The Basics

I got a call this weekend from a friend of mine who wanted to share some good news. On Friday, she was called in for an unexpected interview and then offered a new position- one making more money than she’s ever made before.

This friend has been underemployed for quite some time. She’s been working as a manager at a comic and games shop (funny, when we were teens, that seemed like a dream job), but it doesn’t really pay the bills.

She has some major credit card debt from when she quit her job a few years ago to start her own business. At the time, she’d been in a relationship for 10 years or so and her significant other said- quit your job, follow your dream, I’ll cover the bills. 8 months later, he said he wanted out of the relationship. (He is not a bad guy, just one with bad timing.)

Since then, while he did not kick her out of the house (they have other roommates, too), she has had to slowly take over paying her own bills. Bills, combined with debt, combined with still needing supplies to keep up with her freelance clients and doing work on spec (she’s an artist), making what an indy comic shop can afford to pay just isn’t getting everything paid. She’s been worried about coming up with grocery money.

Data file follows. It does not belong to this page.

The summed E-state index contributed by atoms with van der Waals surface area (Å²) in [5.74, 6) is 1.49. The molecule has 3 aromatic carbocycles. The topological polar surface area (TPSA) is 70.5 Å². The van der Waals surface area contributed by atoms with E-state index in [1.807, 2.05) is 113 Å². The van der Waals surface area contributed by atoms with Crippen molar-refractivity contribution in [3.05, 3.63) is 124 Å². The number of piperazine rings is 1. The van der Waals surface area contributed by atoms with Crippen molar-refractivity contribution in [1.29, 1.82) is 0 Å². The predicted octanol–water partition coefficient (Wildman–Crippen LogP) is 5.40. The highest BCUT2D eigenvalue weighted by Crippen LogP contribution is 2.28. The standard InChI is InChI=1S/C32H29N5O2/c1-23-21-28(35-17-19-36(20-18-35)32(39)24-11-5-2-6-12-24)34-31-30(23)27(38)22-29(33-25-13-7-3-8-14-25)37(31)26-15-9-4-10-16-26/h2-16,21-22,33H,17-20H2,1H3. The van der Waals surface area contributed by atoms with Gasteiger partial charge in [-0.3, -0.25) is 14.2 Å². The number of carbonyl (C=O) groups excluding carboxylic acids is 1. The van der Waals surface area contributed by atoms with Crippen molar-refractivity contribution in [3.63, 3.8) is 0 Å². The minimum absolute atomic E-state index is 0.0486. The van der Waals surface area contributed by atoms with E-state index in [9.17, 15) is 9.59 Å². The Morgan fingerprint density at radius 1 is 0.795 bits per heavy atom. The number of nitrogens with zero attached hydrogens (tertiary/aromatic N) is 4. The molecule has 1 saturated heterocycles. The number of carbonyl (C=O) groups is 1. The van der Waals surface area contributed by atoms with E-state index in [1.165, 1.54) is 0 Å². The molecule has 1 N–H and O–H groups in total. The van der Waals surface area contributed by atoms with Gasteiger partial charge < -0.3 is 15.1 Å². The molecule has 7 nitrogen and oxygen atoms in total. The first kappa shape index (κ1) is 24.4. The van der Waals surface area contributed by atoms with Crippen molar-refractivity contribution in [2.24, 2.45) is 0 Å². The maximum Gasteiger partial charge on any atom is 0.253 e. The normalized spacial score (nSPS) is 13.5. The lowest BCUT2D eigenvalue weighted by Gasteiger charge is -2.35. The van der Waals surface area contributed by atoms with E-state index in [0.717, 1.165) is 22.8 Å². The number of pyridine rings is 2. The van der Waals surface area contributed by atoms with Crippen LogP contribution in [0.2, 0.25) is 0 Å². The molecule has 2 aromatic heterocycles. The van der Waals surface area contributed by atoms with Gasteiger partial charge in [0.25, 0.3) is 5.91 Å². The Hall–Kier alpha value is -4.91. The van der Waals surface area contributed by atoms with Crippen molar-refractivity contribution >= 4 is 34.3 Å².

So now, she has this great new job. It’s a contract job, with the contract set to last one year. (We live inSeattle, contract jobs are pretty normal.) She did the math, and she thinks that if she keeps living lean, she can pay off all of her credit card debt in one year.

And that’s where I come in. She called me to ask- pay of debt, or build up savings? All of her debt is at 18-23% APR, so it’s costing her a lot of money to just be making minimums. And I agree with her, she needs to get that paid.

But she also needs to be able to hedge against future emergencies.

And this is where I gave her some pretty standard personal finance blogger advice.

I said, to start, she should split her “extra” money 50/50 between savings and debt. Once she got her savings up to $1,000, then she should throw everything at the debt. But having that $1k in the bank means she’s less likely to have to turn to the credit cards again while she gets them paid off.

And, if at the end of her contract it’s not renewed, she has $1k in the bank to finish paying off the credit cards or to help see her through to another decent job.


In addition, it looks like she’ll be joining me on the debt payoff boards I frequent, where she’ll get more support and viewpoints besides my own.

I’ve told her I would be more than willing to sit down and help her create a budget, but that she needs to track her spending for a few weeks first, so that we have all the data.


I’m honored that she turned to me for advice. And I can’t wait to see her make progress on taking her financial live back under control.